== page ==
Also of interest ... in international intrigue

A Mosque in Munich

by Ian Johnson

(Houghton Mifflin, $27)

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Ian Johnson’s “stunning” revelation in this compelling new history is that America has been heedlessly allying itself with Islamists since the 1950s, said Daniel Pipes in National Review. Taking a page directly from the Nazis, U.S. intelligence officers recruited militant European Muslims to join in the battle against the godless Soviets. As a result, the anti-West Muslim Brotherhood came to dominate the culture of Islam throughout Europe. In Johnson’s hands, the whole unsettling story reads like “a classic tale of 1950s intrigue.”

Spies of the Balkans

by Alan Furst

(Random House, $26)

The “engaging protagonist” of Alan Furst’s “wonderfully realized” 11th spy novel puts many loved ones in danger when he agrees to help Jews escape 1940s Germany, said Tim Rutten in the Los Angeles Times. The engrossing plot and “pared-down clarity” of Furst’s prose seem so effortless that you can overlook “just how accomplished a writer he is.” Among other things, Furst “does a remarkable job of re-creating” the moral atmosphere of a time when almost everyone thought democracy was doomed.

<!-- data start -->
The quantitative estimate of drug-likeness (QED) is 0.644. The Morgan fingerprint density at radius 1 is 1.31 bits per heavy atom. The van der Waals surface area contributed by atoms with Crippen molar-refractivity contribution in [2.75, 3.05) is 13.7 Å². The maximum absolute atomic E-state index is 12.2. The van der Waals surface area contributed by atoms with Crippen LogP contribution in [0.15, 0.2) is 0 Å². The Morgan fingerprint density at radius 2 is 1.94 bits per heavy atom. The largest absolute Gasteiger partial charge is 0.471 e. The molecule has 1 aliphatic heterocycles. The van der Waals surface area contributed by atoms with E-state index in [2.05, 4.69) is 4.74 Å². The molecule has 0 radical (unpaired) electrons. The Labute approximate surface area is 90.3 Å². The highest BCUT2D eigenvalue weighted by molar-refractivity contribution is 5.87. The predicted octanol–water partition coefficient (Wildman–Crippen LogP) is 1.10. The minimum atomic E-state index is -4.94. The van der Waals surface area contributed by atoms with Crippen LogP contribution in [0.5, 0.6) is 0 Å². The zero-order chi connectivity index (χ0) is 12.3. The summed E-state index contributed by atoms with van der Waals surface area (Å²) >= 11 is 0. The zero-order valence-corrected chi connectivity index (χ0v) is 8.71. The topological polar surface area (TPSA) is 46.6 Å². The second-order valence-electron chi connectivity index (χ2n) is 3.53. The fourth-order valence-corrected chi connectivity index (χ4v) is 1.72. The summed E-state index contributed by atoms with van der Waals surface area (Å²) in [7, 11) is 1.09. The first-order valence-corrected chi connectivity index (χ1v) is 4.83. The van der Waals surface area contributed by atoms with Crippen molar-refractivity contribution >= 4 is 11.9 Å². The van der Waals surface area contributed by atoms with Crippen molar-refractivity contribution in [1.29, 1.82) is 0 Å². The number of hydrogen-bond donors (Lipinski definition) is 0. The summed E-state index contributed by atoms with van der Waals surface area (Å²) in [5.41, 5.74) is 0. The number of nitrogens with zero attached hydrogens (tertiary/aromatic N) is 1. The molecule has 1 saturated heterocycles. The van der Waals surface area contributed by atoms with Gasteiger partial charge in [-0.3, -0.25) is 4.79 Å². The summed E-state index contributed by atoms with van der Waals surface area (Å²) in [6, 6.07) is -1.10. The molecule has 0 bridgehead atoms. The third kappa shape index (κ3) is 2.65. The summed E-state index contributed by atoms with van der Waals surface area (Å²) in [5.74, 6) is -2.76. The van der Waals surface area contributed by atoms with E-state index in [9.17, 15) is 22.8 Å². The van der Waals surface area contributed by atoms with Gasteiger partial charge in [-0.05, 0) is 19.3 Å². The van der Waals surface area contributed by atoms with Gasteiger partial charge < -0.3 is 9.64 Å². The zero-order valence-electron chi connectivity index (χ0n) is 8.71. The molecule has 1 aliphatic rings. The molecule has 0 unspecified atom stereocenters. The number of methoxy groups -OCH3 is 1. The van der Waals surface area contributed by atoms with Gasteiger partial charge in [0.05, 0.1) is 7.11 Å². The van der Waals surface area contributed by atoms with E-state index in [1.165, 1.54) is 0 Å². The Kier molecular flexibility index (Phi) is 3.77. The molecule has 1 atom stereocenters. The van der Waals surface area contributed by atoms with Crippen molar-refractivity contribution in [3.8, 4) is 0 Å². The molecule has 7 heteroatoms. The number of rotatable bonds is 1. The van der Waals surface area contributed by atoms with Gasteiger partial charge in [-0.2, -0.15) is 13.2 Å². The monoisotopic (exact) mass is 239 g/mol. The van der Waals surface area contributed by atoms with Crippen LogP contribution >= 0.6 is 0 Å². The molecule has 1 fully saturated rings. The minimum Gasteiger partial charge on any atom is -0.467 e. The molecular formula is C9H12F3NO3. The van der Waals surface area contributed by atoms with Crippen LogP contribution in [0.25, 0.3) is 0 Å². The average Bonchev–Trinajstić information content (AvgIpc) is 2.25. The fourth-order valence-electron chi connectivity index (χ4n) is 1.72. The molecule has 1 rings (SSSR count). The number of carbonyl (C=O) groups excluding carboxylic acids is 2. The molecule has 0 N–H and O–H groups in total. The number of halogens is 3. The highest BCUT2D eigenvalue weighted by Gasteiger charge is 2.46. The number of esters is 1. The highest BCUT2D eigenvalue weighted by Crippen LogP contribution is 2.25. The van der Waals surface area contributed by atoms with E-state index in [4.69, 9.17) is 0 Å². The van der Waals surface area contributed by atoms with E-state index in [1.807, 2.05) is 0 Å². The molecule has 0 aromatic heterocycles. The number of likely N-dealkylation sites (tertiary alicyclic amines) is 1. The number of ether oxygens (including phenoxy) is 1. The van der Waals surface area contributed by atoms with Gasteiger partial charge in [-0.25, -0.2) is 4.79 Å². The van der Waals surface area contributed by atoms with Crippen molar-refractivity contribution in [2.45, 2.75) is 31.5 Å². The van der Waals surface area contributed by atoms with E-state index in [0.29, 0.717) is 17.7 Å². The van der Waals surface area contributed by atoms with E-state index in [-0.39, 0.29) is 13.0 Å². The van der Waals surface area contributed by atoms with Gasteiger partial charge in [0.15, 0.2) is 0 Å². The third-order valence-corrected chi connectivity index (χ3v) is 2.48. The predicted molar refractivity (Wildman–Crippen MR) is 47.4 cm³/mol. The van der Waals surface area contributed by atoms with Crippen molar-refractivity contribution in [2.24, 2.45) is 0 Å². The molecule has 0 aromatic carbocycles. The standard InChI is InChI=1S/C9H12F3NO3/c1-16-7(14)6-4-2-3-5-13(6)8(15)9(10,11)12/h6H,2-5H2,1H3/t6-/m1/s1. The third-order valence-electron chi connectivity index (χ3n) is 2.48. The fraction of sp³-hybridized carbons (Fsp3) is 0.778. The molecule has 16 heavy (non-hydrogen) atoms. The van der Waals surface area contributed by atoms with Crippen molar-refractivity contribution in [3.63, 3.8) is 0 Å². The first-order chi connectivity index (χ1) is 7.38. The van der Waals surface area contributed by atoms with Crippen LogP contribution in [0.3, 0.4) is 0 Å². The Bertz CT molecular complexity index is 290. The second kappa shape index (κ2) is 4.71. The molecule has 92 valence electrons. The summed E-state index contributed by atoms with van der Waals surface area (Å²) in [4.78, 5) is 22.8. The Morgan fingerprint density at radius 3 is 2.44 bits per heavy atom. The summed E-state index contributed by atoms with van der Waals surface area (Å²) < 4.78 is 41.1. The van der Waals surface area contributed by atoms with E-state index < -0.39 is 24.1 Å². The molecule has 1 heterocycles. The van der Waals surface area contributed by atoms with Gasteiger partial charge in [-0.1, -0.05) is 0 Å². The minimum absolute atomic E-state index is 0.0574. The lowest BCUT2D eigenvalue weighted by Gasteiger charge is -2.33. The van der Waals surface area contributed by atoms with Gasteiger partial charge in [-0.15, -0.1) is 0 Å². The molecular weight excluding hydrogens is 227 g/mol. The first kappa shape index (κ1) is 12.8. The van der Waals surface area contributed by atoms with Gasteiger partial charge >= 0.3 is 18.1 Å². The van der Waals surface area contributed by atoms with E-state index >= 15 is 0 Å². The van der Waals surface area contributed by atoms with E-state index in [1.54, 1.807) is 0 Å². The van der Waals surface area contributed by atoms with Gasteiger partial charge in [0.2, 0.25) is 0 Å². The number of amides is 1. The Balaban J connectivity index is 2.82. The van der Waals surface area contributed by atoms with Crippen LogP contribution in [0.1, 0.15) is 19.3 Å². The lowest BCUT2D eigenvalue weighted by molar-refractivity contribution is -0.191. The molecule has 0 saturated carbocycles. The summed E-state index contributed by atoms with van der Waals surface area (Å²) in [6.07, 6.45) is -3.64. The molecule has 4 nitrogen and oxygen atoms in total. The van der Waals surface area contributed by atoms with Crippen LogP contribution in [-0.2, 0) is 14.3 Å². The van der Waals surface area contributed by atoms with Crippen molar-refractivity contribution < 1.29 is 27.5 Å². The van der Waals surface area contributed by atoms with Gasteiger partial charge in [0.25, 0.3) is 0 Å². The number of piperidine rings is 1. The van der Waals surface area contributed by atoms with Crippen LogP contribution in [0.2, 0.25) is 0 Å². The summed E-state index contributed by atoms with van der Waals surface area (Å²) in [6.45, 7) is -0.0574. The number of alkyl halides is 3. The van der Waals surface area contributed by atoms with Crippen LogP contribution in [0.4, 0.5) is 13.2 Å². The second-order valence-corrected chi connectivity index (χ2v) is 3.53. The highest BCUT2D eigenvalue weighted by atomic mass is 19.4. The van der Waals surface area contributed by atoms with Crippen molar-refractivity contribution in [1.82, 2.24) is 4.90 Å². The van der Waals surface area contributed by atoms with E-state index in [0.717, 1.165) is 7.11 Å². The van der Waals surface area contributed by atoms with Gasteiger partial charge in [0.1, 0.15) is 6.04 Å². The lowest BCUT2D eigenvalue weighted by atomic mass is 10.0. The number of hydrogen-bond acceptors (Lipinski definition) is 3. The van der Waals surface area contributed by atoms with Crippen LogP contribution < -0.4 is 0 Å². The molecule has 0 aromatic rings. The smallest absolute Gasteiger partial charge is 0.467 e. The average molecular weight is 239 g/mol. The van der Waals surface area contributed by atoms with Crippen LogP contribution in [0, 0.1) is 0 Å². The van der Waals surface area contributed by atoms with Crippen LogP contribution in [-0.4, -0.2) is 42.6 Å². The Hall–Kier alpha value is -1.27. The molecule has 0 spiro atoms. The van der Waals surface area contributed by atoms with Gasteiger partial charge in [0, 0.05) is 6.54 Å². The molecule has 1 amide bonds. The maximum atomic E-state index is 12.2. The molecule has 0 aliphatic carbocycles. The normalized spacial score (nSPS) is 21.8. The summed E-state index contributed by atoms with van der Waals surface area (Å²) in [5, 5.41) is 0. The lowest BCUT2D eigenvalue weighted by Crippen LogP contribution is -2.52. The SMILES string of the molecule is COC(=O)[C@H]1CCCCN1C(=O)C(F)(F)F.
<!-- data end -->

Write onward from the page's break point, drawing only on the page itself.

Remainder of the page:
The World That Never Was

by Alex Butterworth

(Pantheon, $30)

This book’s subtitle promises tales of 19th-century “dreamers, schemers, anarchists, and secret agents,” said Kirkpatrick Sale in The American Conservative. Many famous revolutionaries of the era do parade through its pages, but Alex Butterworth too often carelessly lumps different movements together. He provides important evidence, though, that a great deal of the bomb-throwing and other violence associated with the time actually “was caused directly” by undercover government agents or provocateurs in their pay.

The Lost Cyclist

by David Herlihy

(Houghton Mifflin, $26)

In the early days of bicycling, a 24-year-old American disappeared in eastern Turkey while attempting to circle the globe, said Robert Sullivan in The New York Times. Telling the story of that ride and of another cyclist’s search for him, David Herlihy brings home “the cluelessness, recklessness, and luckiness—to a point, anyway”—of these adventurers. Shouldn’t someone have told the naïve wheelman he was steering into a battle zone where Armenians were being killed by the thousands?

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